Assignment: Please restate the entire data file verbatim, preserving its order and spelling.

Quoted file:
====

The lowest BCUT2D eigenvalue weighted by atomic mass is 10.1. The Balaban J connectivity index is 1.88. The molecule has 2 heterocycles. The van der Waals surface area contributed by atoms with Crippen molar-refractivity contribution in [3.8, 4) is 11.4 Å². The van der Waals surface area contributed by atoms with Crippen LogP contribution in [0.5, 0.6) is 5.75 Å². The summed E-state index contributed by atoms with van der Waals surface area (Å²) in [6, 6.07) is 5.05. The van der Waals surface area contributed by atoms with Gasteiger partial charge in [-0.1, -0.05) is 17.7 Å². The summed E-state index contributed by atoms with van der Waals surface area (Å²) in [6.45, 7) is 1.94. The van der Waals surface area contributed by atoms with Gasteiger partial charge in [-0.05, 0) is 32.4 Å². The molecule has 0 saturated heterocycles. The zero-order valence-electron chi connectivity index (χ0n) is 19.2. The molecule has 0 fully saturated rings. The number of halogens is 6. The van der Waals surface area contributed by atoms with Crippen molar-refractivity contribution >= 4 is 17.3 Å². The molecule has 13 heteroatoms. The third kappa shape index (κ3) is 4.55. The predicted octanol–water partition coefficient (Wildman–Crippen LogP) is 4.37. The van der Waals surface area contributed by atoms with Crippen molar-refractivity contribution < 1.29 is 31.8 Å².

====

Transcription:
The lowest BCUT2D eigenvalue weighted by atomic mass is 10.1. The Balaban J connectivity index is 1.88. The molecule has 2 heterocycles. The van der Waals surface area contributed by atoms with Crippen molar-refractivity contribution in [3.8, 4) is 11.4 Å². The van der Waals surface area contributed by atoms with Crippen LogP contribution in [0.5, 0.6) is 5.75 Å². The summed E-state index contributed by atoms with van der Waals surface area (Å²) in [6, 6.07) is 5.05. The van der Waals surface area contributed by atoms with Gasteiger partial charge in [-0.1, -0.05) is 17.7 Å². The summed E-state index contributed by atoms with van der Waals surface area (Å²) in [6.45, 7) is 1.94. The van der Waals surface area contributed by atoms with Gasteiger partial charge in [-0.05, 0) is 32.4 Å². The molecule has 0 saturated heterocycles. The zero-order valence-electron chi connectivity index (χ0n) is 19.2. The molecule has 0 fully saturated rings. The number of halogens is 6. The van der Waals surface area contributed by atoms with Crippen molar-refractivity contribution >= 4 is 17.3 Å². The molecule has 13 heteroatoms. The third kappa shape index (κ3) is 4.55. The predicted octanol–water partition coefficient (Wildman–Crippen LogP) is 4.37. The van der Waals surface area contributed by atoms with Crippen molar-refractivity contribution < 1.29 is 31.8 Å².